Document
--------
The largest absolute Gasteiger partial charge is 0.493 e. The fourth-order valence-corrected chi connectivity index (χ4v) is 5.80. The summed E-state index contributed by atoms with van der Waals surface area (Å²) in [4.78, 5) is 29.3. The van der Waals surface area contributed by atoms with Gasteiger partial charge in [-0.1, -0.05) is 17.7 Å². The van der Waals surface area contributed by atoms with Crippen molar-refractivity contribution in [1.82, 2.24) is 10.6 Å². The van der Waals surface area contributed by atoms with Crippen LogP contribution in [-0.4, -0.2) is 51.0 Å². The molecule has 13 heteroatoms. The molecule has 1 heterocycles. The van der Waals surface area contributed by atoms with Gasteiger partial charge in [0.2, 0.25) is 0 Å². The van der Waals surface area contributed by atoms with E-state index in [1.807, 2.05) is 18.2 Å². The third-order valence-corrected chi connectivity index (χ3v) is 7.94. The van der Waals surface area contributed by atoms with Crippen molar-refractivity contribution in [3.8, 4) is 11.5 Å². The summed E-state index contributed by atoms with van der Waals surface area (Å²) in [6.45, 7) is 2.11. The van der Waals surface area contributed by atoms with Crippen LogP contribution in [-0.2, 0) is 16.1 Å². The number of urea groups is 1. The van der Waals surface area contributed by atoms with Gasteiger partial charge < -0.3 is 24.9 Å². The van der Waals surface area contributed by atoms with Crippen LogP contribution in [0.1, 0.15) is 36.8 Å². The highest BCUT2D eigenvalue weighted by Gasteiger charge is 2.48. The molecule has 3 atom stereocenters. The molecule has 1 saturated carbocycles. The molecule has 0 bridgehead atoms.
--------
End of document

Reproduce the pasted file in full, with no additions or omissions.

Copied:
The largest absolute Gasteiger partial charge is 0.493 e. The fourth-order valence-corrected chi connectivity index (χ4v) is 5.80. The summed E-state index contributed by atoms with van der Waals surface area (Å²) in [4.78, 5) is 29.3. The van der Waals surface area contributed by atoms with Gasteiger partial charge in [-0.1, -0.05) is 17.7 Å². The van der Waals surface area contributed by atoms with Crippen molar-refractivity contribution in [1.82, 2.24) is 10.6 Å². The van der Waals surface area contributed by atoms with Crippen LogP contribution in [-0.4, -0.2) is 51.0 Å². The molecule has 13 heteroatoms. The molecule has 1 heterocycles. The van der Waals surface area contributed by atoms with Gasteiger partial charge in [0.2, 0.25) is 0 Å². The van der Waals surface area contributed by atoms with E-state index in [1.807, 2.05) is 18.2 Å². The third-order valence-corrected chi connectivity index (χ3v) is 7.94. The van der Waals surface area contributed by atoms with Crippen molar-refractivity contribution in [3.8, 4) is 11.5 Å². The summed E-state index contributed by atoms with van der Waals surface area (Å²) in [6.45, 7) is 2.11. The van der Waals surface area contributed by atoms with Crippen LogP contribution in [-0.2, 0) is 16.1 Å². The number of urea groups is 1. The van der Waals surface area contributed by atoms with Gasteiger partial charge < -0.3 is 24.9 Å². The van der Waals surface area contributed by atoms with Crippen LogP contribution in [0.1, 0.15) is 36.8 Å². The highest BCUT2D eigenvalue weighted by Gasteiger charge is 2.48. The molecule has 3 atom stereocenters. The molecule has 1 saturated carbocycles. The molecule has 0 bridgehead atoms.